Transportation is one of the major polluters of the environment, both in the non-renewable resources it burns and the exhaust it puts out into the environment. So it’s natural that both consumers and manufacturers are looking for solutions to transportation that are cleaner, greener and more sustainable. Hybrids are already on the market. Tesla has inspired even major companies to begin developing their own electric vehicles and hybrids.
One new trend that’s just developed in the past few years is a push to create “solar cars” — electric vehicles that use solar panels to add to their range. And, maybe, cars that are powered entirely by solar energy.
Why Solar Cars?
Private vehicles create up to 73 percent of the pollution in the environment. The push for electric vehicles may help reduce this number, but if the electricity you use to charge your vehicle comes from a non-renewable source (which it might, and you probably don’t have any control over), your electric vehicle isn’t helping the environment as much as it could be. A vehicle powered entirely by solar energy would be guaranteed to be clean — and like electric vehicles, wouldn’t pump dangerous chemicals into the local environment in the form of exhaust.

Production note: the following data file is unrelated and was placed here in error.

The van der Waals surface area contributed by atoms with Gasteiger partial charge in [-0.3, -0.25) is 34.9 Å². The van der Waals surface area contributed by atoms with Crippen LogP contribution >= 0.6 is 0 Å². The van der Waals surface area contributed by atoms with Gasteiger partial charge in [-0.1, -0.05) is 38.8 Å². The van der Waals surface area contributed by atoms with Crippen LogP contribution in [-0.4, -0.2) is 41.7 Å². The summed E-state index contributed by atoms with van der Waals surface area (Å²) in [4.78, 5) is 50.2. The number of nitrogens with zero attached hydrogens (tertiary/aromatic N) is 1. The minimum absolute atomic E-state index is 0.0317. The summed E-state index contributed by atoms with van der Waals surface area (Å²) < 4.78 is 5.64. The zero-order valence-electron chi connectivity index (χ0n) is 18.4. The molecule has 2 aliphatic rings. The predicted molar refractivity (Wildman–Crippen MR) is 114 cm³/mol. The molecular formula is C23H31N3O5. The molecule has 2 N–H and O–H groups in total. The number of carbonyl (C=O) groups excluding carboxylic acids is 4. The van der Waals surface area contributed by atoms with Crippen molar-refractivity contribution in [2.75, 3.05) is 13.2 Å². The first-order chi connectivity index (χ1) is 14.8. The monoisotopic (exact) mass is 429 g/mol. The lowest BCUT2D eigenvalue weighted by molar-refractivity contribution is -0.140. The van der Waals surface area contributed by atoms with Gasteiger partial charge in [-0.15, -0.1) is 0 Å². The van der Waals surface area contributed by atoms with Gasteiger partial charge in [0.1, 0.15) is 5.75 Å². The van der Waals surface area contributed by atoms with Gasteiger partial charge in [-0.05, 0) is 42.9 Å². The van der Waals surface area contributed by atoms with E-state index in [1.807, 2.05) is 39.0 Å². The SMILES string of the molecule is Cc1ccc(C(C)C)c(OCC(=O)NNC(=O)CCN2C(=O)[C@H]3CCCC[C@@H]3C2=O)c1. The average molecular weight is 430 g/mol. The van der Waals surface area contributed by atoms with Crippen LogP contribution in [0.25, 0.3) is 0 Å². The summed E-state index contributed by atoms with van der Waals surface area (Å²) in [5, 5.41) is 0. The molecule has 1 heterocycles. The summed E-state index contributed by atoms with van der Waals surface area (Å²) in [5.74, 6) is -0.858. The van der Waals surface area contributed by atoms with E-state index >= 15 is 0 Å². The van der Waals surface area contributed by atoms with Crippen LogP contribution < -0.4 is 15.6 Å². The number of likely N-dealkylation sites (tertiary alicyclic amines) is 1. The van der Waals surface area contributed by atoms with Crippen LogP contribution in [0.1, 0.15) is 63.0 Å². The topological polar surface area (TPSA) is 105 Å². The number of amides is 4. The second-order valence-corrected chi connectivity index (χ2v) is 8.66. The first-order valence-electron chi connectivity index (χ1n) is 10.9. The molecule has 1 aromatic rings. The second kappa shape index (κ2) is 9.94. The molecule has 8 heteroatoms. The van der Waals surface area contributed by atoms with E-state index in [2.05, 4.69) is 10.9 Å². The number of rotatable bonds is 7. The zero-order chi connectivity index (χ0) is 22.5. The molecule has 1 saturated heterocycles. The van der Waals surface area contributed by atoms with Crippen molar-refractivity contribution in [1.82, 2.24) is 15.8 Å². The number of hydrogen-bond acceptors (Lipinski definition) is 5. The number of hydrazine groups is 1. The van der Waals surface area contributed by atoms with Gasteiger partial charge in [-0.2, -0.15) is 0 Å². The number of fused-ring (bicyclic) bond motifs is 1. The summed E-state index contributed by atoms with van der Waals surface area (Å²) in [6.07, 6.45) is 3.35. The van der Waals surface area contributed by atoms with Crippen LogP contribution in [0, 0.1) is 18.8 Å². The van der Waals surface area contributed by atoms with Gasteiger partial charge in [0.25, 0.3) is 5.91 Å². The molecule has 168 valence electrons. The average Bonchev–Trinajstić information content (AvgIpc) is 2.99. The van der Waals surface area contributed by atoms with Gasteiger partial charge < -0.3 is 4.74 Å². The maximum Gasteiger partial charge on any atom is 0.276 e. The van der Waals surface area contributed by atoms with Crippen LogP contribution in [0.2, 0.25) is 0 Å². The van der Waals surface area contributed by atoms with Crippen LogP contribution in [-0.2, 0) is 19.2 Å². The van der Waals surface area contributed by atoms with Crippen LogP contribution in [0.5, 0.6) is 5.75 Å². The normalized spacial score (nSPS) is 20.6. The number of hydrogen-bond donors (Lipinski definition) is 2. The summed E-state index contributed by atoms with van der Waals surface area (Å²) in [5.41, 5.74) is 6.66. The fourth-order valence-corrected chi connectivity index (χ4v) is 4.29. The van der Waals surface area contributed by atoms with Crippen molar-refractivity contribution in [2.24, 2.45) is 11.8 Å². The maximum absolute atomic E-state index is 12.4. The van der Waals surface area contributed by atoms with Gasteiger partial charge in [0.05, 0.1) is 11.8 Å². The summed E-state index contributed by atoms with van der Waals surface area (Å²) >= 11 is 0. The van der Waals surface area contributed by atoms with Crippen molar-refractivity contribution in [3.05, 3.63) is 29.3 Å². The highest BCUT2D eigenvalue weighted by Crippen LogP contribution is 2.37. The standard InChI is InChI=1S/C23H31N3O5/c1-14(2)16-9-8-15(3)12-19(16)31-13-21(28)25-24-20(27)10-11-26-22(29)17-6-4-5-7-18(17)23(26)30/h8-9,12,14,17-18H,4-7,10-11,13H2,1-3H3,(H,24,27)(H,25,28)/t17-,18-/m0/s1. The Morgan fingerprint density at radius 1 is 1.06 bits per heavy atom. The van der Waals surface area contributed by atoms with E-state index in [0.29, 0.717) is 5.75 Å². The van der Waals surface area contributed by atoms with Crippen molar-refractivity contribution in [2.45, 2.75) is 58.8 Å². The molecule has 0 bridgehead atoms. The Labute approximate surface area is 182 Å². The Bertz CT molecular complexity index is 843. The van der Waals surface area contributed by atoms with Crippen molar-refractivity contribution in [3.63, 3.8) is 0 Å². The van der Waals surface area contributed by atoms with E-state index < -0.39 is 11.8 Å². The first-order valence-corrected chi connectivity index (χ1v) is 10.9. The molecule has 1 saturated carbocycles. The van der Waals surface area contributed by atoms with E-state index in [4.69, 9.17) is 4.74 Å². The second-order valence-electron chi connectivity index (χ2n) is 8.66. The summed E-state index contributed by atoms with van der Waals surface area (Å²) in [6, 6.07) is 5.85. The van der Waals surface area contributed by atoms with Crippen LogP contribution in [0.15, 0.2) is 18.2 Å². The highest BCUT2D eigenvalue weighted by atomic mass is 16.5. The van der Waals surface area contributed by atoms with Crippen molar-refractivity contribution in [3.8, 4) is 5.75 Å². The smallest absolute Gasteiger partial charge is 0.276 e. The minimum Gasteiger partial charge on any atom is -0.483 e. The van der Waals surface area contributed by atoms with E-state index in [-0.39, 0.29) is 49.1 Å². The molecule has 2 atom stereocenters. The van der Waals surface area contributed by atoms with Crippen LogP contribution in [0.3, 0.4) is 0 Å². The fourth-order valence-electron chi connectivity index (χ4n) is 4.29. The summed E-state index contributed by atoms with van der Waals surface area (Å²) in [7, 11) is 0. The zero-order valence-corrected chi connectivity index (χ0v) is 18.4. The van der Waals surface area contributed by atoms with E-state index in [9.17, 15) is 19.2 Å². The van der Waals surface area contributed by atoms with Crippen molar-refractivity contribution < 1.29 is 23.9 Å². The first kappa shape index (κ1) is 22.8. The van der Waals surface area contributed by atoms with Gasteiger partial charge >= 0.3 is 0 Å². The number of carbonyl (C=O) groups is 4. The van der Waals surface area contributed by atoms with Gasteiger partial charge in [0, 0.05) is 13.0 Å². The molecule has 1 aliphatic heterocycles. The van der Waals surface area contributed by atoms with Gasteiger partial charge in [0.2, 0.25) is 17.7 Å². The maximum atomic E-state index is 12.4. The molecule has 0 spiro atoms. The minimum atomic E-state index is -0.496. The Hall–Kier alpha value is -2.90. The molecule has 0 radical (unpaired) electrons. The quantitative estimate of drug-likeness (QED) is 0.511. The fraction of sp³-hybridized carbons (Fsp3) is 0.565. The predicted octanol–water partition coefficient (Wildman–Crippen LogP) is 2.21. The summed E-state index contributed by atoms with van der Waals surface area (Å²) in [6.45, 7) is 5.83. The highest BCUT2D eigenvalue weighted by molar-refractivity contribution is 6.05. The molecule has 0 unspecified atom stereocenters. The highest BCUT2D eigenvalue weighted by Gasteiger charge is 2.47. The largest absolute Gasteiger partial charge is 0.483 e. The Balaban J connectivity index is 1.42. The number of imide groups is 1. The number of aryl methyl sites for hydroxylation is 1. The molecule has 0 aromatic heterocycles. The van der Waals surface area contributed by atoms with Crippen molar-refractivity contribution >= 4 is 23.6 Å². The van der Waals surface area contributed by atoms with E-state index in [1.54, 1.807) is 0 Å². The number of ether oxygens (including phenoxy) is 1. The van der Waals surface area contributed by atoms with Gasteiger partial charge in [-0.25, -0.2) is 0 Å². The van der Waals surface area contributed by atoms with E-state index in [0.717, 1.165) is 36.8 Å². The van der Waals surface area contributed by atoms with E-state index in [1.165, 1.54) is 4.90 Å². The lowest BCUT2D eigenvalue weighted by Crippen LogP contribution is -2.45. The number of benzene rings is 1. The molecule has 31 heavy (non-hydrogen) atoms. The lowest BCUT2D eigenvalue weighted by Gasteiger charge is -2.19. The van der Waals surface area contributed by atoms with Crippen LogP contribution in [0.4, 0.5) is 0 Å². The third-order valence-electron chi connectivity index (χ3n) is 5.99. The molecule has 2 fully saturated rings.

Solar Hybrid Cars
Right now, there are no full-solar cars in development. There are, however, a number of hybrids — cars that add solar tech to electric vehicles — that are coming to the market. The Sono Motors Sion, the Lightyear One and the Toyota Solar Prius are the solar cars you’re most likely to see on the road in the next few years.
The Sono Sion
Sono Motors is a German electric vehicle startup. The Sion will be a self-charging electric vehicle — effectively, an electric vehicle with integrated solar panels that should allow the car to charge even when not plugged in. The solar panels on the Sion are expected to generate up to 34 kilometers (around 21 miles) of extra range each day — enough to just barely cover the average American commute, there and back.